Presented by: Marco Ayala, Matt Morris, and Carmen Garibi

Increasingly, digitalization is a permanent aspect of today’s operations, and cybersecurity is the linchpin to a safe and secure transition. But most of the time, the shift toward digitalization outpaces the cyber resilience required to effectively manage risks to the business. Consequence-driven, cyber-informed engineering (CCE) enhances risk assessment for cybersecurity by combining first-principles thinking with engineering.

This webinar will:

  1. Discuss the importance of applying engineering to cybersecurity and vice versa
  2. Present the approach of CCE
  3. Discuss the application of CCE in smart grid

 

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Presented by: Charlie Vartanian and Dr. Jan Alam

This webinar is based on an earlier SmartGrid e-newsletter article, “Active Damping With Energy Storage to Improve Power System Frequency Stability”, http://bit.ly/IEEESG_Jan2020eNews. This earlier article outlined how appropriately designed energy storage (ES) systems can offset the negative power system impacts of reduced inertia (H, MW-s), as traditional rotating machines are offset by inverter based resources including PV.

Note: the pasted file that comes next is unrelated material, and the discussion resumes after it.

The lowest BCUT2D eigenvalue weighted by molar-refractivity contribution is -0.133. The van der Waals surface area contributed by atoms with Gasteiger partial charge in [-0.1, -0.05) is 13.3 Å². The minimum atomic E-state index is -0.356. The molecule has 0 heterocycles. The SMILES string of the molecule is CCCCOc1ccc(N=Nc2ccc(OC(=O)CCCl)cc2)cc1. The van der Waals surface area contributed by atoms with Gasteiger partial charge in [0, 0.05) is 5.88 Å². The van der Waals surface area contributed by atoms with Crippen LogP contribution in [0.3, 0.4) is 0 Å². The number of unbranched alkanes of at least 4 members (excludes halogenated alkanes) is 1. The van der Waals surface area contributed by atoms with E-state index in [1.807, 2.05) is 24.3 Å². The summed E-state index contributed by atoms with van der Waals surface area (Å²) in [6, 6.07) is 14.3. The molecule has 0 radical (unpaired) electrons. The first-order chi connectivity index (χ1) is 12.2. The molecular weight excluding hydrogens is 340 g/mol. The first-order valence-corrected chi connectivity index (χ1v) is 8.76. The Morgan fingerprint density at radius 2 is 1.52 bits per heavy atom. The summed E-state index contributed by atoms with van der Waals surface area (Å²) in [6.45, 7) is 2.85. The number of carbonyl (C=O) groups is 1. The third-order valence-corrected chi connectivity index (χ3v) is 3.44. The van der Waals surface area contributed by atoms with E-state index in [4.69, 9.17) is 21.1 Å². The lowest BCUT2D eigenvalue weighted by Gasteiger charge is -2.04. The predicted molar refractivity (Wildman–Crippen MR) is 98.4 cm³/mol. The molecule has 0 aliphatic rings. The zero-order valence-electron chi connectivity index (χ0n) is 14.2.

In this webinar, the authors focus on two specific areas, 1) underlying control design concept for using ES with advanced power electronics with advanced grid sensing (e.g. PMU’s) to damp power system oscillations, 2) examples of early energy storage systems that have demonstrated that appropriately designed ES systems can and have supported power system frequency stability.

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Presented by: Jim Tracey and Michael Bauer

Thursday, November 16, 2017 | 1:00pm – 2:00pm ET

The electric grid as it stands today was designed for an exclusively one-way powerflow from bulk generation facilities, encompassing plants from base load support to peaker plants, to end-users. In this model, instantaneous demand changes were accommodated through small, temporary frequency adjustments, quickly reversed through appropriate management of bulk generation output.

Distributed Energy Resources (DER) present a substantial challenge to the traditional model. Not only can powerflows reverse during peak for several hours each day, the output of these new sources can also change much more quickly, potentially leading to much more dramatic demand swings for bulk generation than the current system can accommodate.

This presentation will present a framework for analyzing new requirements for the grid during the phases of the DER roll out and discuss how systems and capabilities have to change to ensure safe and reliable power delivery as the grid undergoes its most fundamental technical and business change since its creation.

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